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11 July 2018 marked the culmination of a £6.2 million project that restored West London’s historic Brompton Cemetery and conserved it for many years into the future.

The four year project was funded through the National Lottery with a £4.5m grant from the Heritage Lottery Fund and BIG Lottery Fund, with the remaining £1.7 million coming from us and our generous donors, with support from The Friends of Brompton Cemetery.

On the day many of the people whose time and passion made the restoration possible gathered at Brompton’s Grade I listed North Lodge, where they took in the brand new visitors centre and café. The addition of these two symmetrical bath stone and glass pavilions has transformed the North Lodge while complementing its original 1830s design.

Quick tours taking in some of the notable graves along the central avenue brought guests to the Grade II listed chapel. It has been completely refurbished, with a restored stone floor and roof faithfully painted to the original design making it a stunning setting fo speeches from some of the cemetery’s most notable stakeholders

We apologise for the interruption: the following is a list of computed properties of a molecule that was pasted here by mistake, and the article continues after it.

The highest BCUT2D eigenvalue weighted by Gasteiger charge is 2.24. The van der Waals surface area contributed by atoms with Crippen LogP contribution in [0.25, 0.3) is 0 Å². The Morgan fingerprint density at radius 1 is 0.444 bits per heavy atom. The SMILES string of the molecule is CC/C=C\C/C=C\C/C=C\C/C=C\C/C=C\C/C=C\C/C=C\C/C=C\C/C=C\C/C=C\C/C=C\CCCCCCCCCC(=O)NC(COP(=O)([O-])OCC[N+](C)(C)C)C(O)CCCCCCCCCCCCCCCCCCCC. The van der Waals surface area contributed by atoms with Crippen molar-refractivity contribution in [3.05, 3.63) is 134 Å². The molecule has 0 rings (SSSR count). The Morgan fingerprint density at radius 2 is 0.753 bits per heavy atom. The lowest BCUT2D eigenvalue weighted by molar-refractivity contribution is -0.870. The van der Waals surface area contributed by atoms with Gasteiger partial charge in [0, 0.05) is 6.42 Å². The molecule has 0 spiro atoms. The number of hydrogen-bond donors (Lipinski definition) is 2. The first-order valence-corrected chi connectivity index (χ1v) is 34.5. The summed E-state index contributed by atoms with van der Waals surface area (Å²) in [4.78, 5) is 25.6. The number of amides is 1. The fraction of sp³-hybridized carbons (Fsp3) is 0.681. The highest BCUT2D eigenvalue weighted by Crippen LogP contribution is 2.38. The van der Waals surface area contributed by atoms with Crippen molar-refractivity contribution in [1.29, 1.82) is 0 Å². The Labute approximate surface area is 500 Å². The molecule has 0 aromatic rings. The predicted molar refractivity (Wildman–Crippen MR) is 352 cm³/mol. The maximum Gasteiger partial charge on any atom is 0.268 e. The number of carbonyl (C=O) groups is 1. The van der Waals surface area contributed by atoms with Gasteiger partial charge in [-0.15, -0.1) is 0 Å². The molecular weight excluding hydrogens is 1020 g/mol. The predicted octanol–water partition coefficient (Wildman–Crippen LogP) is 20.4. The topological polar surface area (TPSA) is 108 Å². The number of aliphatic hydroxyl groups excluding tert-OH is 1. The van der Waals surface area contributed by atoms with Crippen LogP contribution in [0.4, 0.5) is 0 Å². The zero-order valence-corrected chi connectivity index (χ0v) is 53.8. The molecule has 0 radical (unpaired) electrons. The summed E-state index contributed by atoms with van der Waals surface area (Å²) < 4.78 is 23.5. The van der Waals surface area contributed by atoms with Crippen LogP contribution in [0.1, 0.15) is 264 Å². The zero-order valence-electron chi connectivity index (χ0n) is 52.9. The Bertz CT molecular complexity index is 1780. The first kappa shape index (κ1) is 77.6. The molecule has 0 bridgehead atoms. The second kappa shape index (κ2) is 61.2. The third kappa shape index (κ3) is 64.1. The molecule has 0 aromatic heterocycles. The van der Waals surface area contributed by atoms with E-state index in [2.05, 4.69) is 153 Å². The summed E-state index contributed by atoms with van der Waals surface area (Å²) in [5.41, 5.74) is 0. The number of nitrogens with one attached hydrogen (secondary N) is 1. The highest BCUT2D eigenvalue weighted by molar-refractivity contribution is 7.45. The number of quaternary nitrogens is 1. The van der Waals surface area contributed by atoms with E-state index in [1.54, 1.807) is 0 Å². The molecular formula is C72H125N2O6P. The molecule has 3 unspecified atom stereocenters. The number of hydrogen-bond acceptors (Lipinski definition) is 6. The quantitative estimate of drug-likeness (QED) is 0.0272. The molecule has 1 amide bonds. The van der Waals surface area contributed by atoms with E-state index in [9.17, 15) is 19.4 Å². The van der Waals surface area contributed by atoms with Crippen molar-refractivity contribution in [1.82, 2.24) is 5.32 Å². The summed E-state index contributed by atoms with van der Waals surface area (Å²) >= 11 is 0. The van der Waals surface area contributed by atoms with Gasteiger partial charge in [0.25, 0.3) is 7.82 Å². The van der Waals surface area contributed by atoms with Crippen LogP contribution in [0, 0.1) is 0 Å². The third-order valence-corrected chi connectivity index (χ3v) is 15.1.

New life flourishes in the capital’s places of rest

Can graveyards be cool, as well as beautiful and useful?

Trustee of The Royal Parks Wesley Kerr visits west London’s Brompton Cemetery and discovers that people are using the acres of green space in a fresh way.

Brompton Cemetery is alive. Teeming. A continuous conversation between souls, birdsong, plants, stone and sky. Lime tree avenues a third of a mile long. Big vistas, verdant vignettes; 633 trees from 60 species. My favourites are the black poplar and mature strawberry trees. Brompton, the resting place for 205,000 people – with some famous names among them is this week celebrating an award-winning £6 million conservation and restoration project led by the Royal Parks charity, which manages the Grade I listed, 39-acre landscape.

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